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It was perhaps the most sought-after derelict bus in Southern California, a 1953 GM TGH-3102 sinking to the ground and shot through with bullet holes. The bus wasn’t particularly rare in and of itself, nor did it run a particularly noteworthy route; rather, they came to see the man who made the run-down bus his […]
I immediately recognized the car as Elvis’ customized Cadillac that toured all over Australia in 1968. It has an interesting story. Elvis wanted to have his own classic-styled luxury limousine, so he bought a 1960 Cadillac Series 75 Fleetwood for $10,000, and he took it to Barris Kustom City in North Hollywood, California. George Barris […]
Original 1966 Batmobile Sets World Record at the 42nd Annual Barrett-Jackson Auction | Automotive Service World
DAILY NEWS Jan 30, 2013 1:23 PM AUTOSERVICEWORLD.COM The Original 1966 TV series Batmobile, one of the most recognized and popular pieces of entertainment history worldwide, sold for $4,620,000 and set the world record for the highest price ever fetched for a TV/Movie car at the 42nd annual Barrett-Jackson auction in Scottsdale. The unique vehicle was […]
Barris Sells The Original Batmobile 1955 Lincoln Futura! | Hotrod Road Show.
Pow! Bam! Zoom! The Original 1966 TV Batmobile Owned By George Barris To Cross Auction Block At Barrett-Jackson Scottsdale
Scottsdale, Ariz. – November 29, 2012 – Barrett-Jackson, the World’s Greatest Collector Car Auctions™, announced today that it will offer one of the most recognized and popular pieces of entertainment history worldwide, at its 42nd annual Scottsdale auction in January – the only 1955 Lincoln Futura concept car which was heavily modified by legendary customizer […]
There was a rumor circulating around the net on Monday that George Barris and his company Barris Kustoms is finally letting go of one of the most iconic cars of our times, the original, No1 1966 Batmobile built from a $250,000 1955 Lincoln Futura concept car. We asked around and today, we received an official […]
By Angelo Van Bogart A lot can happen in less than 50 years. Governments can rise and fall. Large companies can go from blue chip to bankrupt. It all makes longtime Old Cars Weekly reader Jerry Michalak’s 50 years of ownership of a rare 1939 Lincoln-Zephyr convertible sedan that much more impressive. “I bought it […]
Story and photos by Brian Earnest It’s hard to imagine an automobile as spectacular as Jeff Schreiner’s 1928 Lincoln dual-cowl phaeton ever being unloved or unwanted. And thanks to an extensive restoration a couple of decades back, the big luxury Lincoln is in nearly perfect condition. It is simply a fantastic automobile from head to […]
By W.J. Hennigan, Los Angeles TimesOctober 30, 2012 Cut-up photographs of a black Ford F-150 lie scattered across George Barris desk, forming a mosaic of fenders, headlamps and rear-quarter panels.Barris eyes flicker over each fragment as he rearranges the parts of a normal-looking pickup truck and transforms it into the lunatic hot rod vision he […]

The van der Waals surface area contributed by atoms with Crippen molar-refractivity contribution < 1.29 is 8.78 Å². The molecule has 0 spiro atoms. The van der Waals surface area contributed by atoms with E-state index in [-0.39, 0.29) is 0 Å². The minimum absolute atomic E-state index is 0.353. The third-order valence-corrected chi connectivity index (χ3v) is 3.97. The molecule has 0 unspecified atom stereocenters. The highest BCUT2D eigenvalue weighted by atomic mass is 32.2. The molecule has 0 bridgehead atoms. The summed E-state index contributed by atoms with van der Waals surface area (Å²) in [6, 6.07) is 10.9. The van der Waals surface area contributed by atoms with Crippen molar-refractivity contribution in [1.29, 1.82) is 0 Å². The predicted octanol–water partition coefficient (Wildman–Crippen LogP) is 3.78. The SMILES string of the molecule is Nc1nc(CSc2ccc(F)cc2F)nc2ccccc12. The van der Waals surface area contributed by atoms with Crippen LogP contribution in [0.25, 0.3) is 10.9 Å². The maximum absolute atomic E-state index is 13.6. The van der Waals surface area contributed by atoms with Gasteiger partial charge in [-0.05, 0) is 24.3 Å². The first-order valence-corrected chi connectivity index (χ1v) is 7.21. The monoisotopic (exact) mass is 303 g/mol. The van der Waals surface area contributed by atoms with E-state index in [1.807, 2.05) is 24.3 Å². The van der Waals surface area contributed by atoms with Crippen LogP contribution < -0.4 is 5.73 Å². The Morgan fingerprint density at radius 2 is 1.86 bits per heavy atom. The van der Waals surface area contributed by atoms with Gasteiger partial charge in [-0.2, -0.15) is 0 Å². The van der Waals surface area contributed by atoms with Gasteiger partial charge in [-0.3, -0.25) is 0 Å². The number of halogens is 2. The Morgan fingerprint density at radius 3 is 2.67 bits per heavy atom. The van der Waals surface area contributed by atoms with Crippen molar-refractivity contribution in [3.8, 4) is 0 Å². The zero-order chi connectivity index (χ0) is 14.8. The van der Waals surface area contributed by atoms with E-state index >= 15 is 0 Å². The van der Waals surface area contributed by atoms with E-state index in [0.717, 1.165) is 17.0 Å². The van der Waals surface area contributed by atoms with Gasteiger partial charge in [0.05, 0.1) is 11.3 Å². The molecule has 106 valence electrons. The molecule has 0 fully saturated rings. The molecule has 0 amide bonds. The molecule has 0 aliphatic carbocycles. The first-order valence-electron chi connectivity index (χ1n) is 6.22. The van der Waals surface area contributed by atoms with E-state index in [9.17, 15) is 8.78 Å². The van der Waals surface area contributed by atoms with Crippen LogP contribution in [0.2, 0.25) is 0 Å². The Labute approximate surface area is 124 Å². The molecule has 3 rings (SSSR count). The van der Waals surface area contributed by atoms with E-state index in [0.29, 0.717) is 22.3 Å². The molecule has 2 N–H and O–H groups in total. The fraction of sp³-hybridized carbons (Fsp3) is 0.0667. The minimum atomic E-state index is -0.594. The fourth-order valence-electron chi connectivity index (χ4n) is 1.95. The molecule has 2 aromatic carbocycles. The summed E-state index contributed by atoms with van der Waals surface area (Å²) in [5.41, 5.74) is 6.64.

By Angelo Van Bogart
When Scott Meadows brought his 1966 Mustang coupe into Jeff Lilly Restorations in Helote, Texas, the little black 289 V-8-powered “pony” looked like a good “20 footer.” But Jeff Lilly knew better. Little hints, from the twisted bumpers to misaligned fenders, indicated the Mustang had been battered in the past. Lilly’s experience in restoration also told him that multiple repaints can hide a lot of defects on a 45-year-old car, especially when that old car is an early Mustang with a few bumps and bruises.The recent restoration also set out to correct some of the manufacturing flaws when the car was originally mass produced in 1966. Ford was starting to build its second million run of Mustangs in 1966, offering them in hardtop, convertible and 2+2 fastback models built in plants at Dearborn, Mich.; San Jose, Calif.; and Metuchen, N.J. The cars were available with three- or four-speed manual transmissions or the C-4 automatic behind the 200-cid six-cylinder or one of three 289-cid V-8 engines with V-8 power ratings of 200, 225 or 271 hp. Buyers preferred the V-8 engine, with 58.3 percent of 1966 Mustangs receiving one of the 289 engines.For 1966, Mustang prices slightly increased with Ford raising the price of the hardtop by $44, the 2+2 by $18 in its second full year on the market and the convertible by $49. That brought the base price of 1966 Mustangs to $2,416 for the hardtop, $2,607 for the 2+2 fastback and $2,653 for the convertible. For 1966, Ford built 607,568 Mustangs, with 72,119 being convertibles, 35,698 of them 2+2 fastbacks and 499,751 of them hardtop coupes, including the project car undertaken by Jeff Lilly Restorations.